Though Britain's notorious Sex Pistols shoved punk rock into the face of mainstream America, the movement was already brewing in the U.S. in the 1960s with bands like the Velvet Underground and Iggy and the Stooges. Through hundreds of interviews with forgotten bands as well as the ones that made names for themselves--including Blondie and the Ramones--Legs McNeil and Gillian McCain chronicle punk rock history through the people who really lived it. Please Kill Me
is a thrash down memory lane for those hip to punk's early years and an enlightening history lesson for youngsters interested in the origins of modern "alternative" music.
From Publishers Weekly
As its sensationalist title suggests, this stresses the sex, drugs, morbidity and celebrity culture of punk at the expense of the music. Starting out with the electroshock therapy Lou Reed received as a teenager, working through such watersheds as the untimely deaths by overdose or mishap of Sid Vicious, Johnny Thunders and Nico, as well as the complicated sexual escapades of the likes of Dee Dee Ramone, the portrayal here of the birth of an alternative culture is intermittently entertaining and often depressing. McNeil, one of the founding writers of the original 'zine, Punk, in 1975 , is certainly qualified to tell this tale. But the book's take on punk rock as "doing anything that's gonna offend a grown-up" overemphasizes the self-destructive side of the movement. Details of Iggy Pop's drug abuse and seedy sex with groupies receive more attention than important bands such as Television and Blondie, which had comparatively puritan lifestyles. Constructed as an oral history, the book weaves together personal accounts by the crucial players in the scene, many of whom seem to have been so drugged out most of the time that their reliability is questionable. McNeil and McCain (Tilt) provide a vivid look at the volatile and needy personalities who created punk, if they do not offer perceptive musical or cultural analysis. Photos.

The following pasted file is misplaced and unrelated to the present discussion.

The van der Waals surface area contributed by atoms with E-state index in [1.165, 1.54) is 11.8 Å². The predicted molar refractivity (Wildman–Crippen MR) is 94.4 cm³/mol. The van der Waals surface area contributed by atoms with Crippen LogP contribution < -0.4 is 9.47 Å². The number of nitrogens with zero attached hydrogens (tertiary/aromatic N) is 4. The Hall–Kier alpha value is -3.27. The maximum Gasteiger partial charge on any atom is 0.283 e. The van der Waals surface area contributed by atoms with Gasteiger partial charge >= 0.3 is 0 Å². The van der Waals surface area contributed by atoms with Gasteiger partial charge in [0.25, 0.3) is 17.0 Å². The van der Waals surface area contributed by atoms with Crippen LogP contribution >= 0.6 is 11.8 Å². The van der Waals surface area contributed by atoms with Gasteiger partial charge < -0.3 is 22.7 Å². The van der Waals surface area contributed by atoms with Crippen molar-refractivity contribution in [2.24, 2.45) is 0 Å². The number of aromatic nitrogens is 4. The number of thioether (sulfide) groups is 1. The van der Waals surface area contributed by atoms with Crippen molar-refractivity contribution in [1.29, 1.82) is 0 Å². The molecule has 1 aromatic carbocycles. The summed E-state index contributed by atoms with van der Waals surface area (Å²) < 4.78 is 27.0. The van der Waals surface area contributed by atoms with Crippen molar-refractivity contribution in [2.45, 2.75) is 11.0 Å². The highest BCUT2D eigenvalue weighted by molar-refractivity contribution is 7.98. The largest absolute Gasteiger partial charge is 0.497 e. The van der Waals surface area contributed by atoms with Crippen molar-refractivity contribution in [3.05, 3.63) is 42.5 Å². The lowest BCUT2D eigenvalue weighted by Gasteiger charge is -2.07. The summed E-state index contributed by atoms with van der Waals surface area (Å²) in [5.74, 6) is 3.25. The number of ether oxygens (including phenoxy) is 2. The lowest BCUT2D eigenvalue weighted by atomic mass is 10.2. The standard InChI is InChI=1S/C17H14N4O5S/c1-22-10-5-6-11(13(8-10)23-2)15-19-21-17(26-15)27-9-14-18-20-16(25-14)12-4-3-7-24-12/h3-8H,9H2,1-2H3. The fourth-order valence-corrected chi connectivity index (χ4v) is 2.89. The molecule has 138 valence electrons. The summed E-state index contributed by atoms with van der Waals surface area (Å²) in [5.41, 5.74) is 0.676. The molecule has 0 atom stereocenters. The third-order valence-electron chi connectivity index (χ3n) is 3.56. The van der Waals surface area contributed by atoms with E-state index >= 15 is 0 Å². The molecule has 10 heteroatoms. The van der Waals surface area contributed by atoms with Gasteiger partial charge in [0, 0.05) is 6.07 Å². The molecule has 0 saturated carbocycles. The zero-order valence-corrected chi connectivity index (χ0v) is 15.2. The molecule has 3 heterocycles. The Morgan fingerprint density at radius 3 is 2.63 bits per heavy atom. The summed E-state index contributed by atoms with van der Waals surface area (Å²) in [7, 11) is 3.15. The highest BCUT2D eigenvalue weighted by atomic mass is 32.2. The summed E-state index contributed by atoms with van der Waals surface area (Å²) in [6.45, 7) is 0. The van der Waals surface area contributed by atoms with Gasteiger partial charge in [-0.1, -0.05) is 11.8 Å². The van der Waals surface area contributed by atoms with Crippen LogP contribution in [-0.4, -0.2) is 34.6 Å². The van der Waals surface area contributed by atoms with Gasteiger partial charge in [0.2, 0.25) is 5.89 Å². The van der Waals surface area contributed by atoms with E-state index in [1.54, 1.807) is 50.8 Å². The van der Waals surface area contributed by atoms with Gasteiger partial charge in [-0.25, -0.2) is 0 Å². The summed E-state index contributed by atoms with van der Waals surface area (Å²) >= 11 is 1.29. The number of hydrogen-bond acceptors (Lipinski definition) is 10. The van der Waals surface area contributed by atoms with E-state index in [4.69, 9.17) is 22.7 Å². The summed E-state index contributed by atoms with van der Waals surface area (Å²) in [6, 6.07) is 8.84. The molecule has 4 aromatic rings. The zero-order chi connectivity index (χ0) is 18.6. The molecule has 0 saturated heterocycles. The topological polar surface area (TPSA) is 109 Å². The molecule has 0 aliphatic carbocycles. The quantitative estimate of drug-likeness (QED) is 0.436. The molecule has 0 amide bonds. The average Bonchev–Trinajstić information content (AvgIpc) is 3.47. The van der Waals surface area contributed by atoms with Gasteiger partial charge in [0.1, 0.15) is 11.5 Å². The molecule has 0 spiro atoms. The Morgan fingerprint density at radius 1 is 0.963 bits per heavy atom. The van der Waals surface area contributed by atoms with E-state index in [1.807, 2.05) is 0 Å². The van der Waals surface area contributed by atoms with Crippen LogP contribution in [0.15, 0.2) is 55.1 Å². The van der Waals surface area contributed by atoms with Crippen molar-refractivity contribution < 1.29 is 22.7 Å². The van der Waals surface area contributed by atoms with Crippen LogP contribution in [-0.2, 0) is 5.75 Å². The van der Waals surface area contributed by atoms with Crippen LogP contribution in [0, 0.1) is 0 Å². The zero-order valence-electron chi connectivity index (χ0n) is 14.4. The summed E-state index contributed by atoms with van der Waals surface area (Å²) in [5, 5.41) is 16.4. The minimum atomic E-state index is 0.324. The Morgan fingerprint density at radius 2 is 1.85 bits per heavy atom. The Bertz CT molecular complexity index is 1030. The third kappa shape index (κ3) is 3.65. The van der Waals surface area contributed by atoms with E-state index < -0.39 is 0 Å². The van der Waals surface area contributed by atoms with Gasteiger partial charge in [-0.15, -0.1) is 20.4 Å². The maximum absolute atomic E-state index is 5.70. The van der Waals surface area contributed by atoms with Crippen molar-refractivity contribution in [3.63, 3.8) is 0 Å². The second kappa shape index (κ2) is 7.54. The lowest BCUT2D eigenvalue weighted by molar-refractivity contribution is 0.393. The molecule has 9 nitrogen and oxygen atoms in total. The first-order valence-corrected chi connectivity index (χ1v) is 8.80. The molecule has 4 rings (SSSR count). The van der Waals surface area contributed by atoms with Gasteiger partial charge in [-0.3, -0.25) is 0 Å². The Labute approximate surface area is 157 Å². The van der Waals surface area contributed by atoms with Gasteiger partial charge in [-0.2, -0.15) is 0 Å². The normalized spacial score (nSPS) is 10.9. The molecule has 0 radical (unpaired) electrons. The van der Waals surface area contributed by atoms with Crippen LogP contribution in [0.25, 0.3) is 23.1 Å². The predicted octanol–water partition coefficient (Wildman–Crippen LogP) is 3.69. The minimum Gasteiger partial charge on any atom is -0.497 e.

Copyright 1996 Reed Business Information, Inc.